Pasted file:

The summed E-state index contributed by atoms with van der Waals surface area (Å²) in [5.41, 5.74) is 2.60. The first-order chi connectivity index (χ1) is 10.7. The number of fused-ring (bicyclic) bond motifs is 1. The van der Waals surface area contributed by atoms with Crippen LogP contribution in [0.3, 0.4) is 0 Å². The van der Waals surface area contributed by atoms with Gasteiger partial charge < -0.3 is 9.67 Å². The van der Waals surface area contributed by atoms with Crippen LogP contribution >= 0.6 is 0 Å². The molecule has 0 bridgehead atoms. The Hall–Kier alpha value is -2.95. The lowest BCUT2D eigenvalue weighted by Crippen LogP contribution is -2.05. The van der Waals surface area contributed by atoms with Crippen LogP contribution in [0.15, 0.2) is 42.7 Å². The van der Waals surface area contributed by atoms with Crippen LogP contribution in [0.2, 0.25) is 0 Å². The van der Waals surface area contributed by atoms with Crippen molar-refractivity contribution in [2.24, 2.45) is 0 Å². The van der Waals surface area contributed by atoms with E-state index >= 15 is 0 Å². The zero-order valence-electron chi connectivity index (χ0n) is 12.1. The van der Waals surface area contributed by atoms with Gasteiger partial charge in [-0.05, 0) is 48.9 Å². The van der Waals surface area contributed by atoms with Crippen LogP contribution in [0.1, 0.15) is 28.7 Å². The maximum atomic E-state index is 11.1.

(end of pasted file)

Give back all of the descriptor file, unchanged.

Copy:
The summed E-state index contributed by atoms with van der Waals surface area (Å²) in [5.41, 5.74) is 2.60. The first-order chi connectivity index (χ1) is 10.7. The number of fused-ring (bicyclic) bond motifs is 1. The van der Waals surface area contributed by atoms with Crippen LogP contribution in [0.3, 0.4) is 0 Å². The van der Waals surface area contributed by atoms with Gasteiger partial charge < -0.3 is 9.67 Å². The van der Waals surface area contributed by atoms with Crippen LogP contribution >= 0.6 is 0 Å². The molecule has 0 bridgehead atoms. The Hall–Kier alpha value is -2.95. The lowest BCUT2D eigenvalue weighted by Crippen LogP contribution is -2.05. The van der Waals surface area contributed by atoms with Crippen LogP contribution in [0.15, 0.2) is 42.7 Å². The van der Waals surface area contributed by atoms with Crippen LogP contribution in [0.2, 0.25) is 0 Å². The van der Waals surface area contributed by atoms with Crippen molar-refractivity contribution in [2.24, 2.45) is 0 Å². The van der Waals surface area contributed by atoms with E-state index >= 15 is 0 Å². The zero-order valence-electron chi connectivity index (χ0n) is 12.1. The van der Waals surface area contributed by atoms with Gasteiger partial charge in [-0.05, 0) is 48.9 Å². The van der Waals surface area contributed by atoms with Crippen LogP contribution in [0.1, 0.15) is 28.7 Å². The maximum atomic E-state index is 11.1.